Sweden Votes Through Gambling Market Re-Organization Bill, Law Takes Effect January 2019

Sweden’s national legislature, the Riksdag, approved Thursday a proposed legislation for the re-regulation of the country’s gambling market. The law is set to take effect on January 1, 2019 and will make it possible for international remote gambling operators to apply for a license from the local gaming authority and operate in a regulated environment.

The new law, titled Re-Regulation of the Gambling Market (En omreglerad spelmarknad), is set to replace Sweden’s Lottery Act of 1994 and Casino Act of 1999. Under the country’s established laws, gambling services can only be provided by several state-run entities, with Svenska Spel being the largest one among these. The gambling monopoly system will be scrapped once the new gambling law is enacted.

The Riksdag approved the legislative piece that sets out the principles and rules under which the Swedish gambling market will be regulated during a Thursday debate. The legislative piece passed by a 282-19 majority. Earlier this week, the bill was approved and referred to the main legislature floor by the Committee on Cultural Affairs.

A secondary gambling legislation is currently being reviewed by the European Commission, and the Swedish Gambling Authority is yet to introduce certain rules related to the regulation of the country’s re-organized gambling market.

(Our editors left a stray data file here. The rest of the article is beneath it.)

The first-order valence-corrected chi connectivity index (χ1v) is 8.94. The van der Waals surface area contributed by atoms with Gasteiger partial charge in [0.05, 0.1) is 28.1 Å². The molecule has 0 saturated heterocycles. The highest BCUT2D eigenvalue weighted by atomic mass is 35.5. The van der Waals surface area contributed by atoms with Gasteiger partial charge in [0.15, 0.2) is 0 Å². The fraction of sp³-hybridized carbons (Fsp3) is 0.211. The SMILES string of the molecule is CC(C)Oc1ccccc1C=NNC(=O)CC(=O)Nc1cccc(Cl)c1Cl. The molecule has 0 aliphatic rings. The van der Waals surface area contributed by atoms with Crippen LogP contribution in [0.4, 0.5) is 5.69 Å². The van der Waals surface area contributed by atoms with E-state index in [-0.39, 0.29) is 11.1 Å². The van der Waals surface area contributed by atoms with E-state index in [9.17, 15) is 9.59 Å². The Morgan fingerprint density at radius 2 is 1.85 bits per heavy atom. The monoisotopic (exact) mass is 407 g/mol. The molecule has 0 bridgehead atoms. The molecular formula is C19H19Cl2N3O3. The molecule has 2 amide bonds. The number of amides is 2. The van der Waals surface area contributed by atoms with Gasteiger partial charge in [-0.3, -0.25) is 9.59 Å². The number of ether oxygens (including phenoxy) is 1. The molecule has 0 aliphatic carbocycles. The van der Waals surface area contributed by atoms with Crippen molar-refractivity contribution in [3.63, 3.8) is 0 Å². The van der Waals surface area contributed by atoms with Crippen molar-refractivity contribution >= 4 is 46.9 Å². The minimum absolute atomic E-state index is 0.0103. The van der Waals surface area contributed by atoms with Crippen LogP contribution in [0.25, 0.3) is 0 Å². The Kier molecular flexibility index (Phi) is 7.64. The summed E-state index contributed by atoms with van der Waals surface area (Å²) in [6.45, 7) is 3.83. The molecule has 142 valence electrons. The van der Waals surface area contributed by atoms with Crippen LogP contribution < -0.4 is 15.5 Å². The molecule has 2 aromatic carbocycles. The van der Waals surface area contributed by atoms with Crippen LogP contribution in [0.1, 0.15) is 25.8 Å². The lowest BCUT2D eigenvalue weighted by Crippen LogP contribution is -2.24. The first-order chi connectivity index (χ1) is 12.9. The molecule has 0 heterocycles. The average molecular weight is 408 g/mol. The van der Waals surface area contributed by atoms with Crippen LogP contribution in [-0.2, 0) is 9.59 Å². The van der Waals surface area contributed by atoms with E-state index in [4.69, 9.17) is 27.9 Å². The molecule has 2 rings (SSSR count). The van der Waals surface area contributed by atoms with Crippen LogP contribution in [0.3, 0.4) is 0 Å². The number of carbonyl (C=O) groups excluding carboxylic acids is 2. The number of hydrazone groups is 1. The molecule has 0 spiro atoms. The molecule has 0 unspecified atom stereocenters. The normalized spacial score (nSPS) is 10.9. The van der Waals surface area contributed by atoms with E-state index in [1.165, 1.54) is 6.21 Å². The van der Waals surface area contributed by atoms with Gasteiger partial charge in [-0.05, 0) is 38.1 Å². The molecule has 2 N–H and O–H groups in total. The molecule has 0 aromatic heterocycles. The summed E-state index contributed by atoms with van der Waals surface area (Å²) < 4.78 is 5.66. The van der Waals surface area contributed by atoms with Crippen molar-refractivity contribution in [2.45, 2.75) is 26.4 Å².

Licensing Process

The Swedish gambling regulator, Lotteriinspektionen will begin accepting applications for online gambling licenses from August 1, 2018. The licensing process was originally scheduled to start at the beginning of July, but the regulatory body eventually set the August 1 date as it needed a little bit more time to sort out important regulatory details.

Under the new Swedish gambling law, international betting and gaming operators will be able to obtain licenses as long as they prove eligible for this and ensure that their operations are compliant with the newly adopted regulations.

Sweden has long been targeted by foreign gambling companies as betting and gaming services have been particularly popular among Swedish customers. Operators have also long been criticized by regulators and legislators for their aggressive advertising campaigns across different local media outlets and for operating in the country without contributing tax revenue.

According to a recent report by Swedish market research firm Kantar Sifo, unlicensed gambling operators were among the country’s top 20 advertisers in 2017. Malta-based gambling operator Kindred Group was reported to have spent nearly $55 million on advertising its products to Swedish customers in 2017 and was thus the 9th biggest advertiser. LeoVegas spent approximately $40 million last year to become the 19th biggest advertiser. It is important to note that both gambling companies actually originate from Sweden, despite being based in Malta. The new gambling law will prevent unregulated operators from advertising across Swedish media.

The latest annual report by Lotteriinspektionen showed that Sweden’s unregulated market recorded a double-digit growth in 2017 and represented a quarter of the country’s entire gambling market. Gray market operators generated revenue of SEK5.534 billion last year, while the whole market was valued at SEK22.604 billion.

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